Perhaps someday researchers will find wholly natural explanations for life and the cosmos. For the moment, though, discoveries about these two subjects are inspiring awe and wonder, and many scientists are reaching out to spiritual thinkers to help them comprehend what they're learning. And as the era of biotechnology dawns, scientists realize they're stepping into territory best navigated with the aid of philosophers and theologians. We are entering the greatest era of science-religion fusion since the Enlightenment last attempted to reconcile the two, three centuries ago.

Look up into the night sky and scan for the edge of the cosmos. You won't find it — nobody has yet. Instruments such as the Hubble Space Telescope's deep-field scanner have detected at least 50 billion galaxies, and every time the equipment is improved, more galaxies farther away come into focus. Space may be infinite — not merely vast, but infinite — encompassing an infinite number of galaxies with an infinite number of stars.

All this stuff — enough to form 50 billion galaxies, maybe fantastically more — is thought to have emerged roughly 14 billion years ago in less than a second, from a point with no physical dimensions. Set aside the many competing explanations of the big bang; something made an entire cosmos out of nothing. It is this realization — that something transcendent started it all — which has hard-science types such as Sandage using terms like "miracle."

Initially, scientists found the big bang's miraculous implications off-putting. When, in 1927, Catholic abbé and astronomer Georges Lemaître first hypothesized that existence began with the detonation of a "primordial atom" of infinite density, the idea was ridiculed as a transparent ploy to place Genesis on technical grounding. But Lemaître enclosed a testable prediction — that if there had been a bang, the galaxies would be rushing away from one another. This idea, too, was ridiculed, until Edwin Hubble stunned the scientific world by presenting evidence of cosmic expansion. From Hubble's 1929 discovery on, science has taken big bang thinking seriously.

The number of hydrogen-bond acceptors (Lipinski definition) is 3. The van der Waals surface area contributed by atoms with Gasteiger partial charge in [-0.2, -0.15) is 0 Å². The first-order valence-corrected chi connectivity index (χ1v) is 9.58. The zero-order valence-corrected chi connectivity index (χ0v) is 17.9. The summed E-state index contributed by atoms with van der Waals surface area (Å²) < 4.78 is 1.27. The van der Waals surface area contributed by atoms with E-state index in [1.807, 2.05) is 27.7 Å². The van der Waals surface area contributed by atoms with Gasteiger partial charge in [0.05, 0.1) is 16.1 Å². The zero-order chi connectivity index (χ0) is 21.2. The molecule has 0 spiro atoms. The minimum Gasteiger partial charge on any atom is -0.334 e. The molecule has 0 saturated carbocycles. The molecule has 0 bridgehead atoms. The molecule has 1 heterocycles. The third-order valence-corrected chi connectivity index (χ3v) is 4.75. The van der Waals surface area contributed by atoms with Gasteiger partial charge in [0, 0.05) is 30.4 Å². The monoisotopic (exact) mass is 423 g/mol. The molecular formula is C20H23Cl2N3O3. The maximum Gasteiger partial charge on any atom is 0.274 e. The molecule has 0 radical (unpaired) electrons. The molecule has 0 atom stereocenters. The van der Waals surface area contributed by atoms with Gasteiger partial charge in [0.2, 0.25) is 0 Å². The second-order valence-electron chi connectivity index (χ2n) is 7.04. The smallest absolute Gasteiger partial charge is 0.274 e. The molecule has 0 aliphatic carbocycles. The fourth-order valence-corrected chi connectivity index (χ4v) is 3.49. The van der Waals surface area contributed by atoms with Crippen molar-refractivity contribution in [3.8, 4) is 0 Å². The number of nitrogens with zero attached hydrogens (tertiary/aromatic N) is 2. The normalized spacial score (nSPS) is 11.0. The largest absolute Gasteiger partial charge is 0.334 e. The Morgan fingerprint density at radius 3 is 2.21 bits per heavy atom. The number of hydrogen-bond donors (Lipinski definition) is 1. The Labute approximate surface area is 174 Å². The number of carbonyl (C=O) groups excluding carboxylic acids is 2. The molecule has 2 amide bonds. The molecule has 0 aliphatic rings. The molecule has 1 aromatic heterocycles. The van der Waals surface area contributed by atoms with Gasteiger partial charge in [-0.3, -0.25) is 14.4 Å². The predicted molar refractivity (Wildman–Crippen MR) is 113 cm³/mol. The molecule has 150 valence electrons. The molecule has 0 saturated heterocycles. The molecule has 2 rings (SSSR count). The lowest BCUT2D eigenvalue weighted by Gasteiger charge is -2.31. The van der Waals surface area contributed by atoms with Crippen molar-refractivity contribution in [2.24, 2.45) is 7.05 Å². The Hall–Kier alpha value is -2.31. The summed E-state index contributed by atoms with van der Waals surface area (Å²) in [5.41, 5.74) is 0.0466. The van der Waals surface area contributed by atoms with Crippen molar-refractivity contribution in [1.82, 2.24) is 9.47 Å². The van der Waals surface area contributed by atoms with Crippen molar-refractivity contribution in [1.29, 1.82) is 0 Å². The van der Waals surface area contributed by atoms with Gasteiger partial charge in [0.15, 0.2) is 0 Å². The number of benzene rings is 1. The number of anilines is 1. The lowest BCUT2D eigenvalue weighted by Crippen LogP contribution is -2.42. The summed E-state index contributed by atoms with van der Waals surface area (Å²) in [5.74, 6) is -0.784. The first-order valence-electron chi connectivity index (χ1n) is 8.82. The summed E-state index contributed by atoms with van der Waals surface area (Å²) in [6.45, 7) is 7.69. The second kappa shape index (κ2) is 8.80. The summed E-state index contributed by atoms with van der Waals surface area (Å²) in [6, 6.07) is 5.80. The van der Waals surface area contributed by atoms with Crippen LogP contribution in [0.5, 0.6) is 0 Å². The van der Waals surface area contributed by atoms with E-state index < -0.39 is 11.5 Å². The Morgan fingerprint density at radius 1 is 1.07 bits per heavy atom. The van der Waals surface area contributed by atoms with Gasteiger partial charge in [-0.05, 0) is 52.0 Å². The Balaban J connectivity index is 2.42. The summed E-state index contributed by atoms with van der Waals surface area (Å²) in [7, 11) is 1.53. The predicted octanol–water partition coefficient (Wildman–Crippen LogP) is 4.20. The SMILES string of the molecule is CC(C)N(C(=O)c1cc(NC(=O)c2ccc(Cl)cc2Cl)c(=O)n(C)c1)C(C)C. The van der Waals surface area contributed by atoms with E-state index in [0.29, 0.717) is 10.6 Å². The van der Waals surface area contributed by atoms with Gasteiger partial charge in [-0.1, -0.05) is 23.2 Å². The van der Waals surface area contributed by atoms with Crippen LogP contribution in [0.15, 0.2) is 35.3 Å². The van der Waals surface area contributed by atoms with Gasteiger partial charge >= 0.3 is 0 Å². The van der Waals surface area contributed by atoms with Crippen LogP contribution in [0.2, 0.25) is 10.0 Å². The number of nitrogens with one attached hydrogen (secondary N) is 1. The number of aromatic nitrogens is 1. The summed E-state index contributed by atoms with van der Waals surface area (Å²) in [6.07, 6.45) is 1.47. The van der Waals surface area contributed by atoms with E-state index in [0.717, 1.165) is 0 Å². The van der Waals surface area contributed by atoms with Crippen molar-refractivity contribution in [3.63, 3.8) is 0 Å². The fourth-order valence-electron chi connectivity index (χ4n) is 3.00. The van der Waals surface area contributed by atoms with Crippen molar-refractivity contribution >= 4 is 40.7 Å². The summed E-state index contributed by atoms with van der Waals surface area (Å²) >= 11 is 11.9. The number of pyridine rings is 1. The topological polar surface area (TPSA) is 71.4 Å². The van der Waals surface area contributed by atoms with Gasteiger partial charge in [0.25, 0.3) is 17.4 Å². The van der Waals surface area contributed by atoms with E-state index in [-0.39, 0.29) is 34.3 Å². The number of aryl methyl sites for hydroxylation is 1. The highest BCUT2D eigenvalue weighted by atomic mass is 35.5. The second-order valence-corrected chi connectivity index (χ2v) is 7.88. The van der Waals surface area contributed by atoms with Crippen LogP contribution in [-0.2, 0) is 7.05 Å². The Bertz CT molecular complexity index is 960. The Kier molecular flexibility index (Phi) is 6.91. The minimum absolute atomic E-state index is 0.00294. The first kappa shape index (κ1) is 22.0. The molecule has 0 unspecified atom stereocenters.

In 1965, another sort of big bang echo — the cosmic background radiation — was discovered. Soon, it was assumed, cosmologists would be able to say, "Here's how everything happened, steps one, two, and three." Today cosmologists do think they know a fair amount about steps two and three — what the incipient cosmos was like in the instant after the genesis, how matter and energy later separated and formed the first galaxies. But as for step one, no dice. Nobody knows beyond foggy conjecture what caused the big bang, what (if anything) was present before that event, or how there could have been a prior condition in which nothing existed.

Explanations of how the mass of an entire universe could pop out of a void are especially unsatisfying. Experiments announced in July this year by the Brookhaven National Laboratory in New York measured properties of subatomic particles known as muons, finding that they behave as though influenced by other particles that seem to have materialized from nothingness. But no object larger than the tiniest subatomic particle has been observed to do this — and these "virtual" particles are volatile entities that exist for less than a second, while the big bang made a universe that is superbly stable, perhaps even permanent.

By Gregg Easterbrook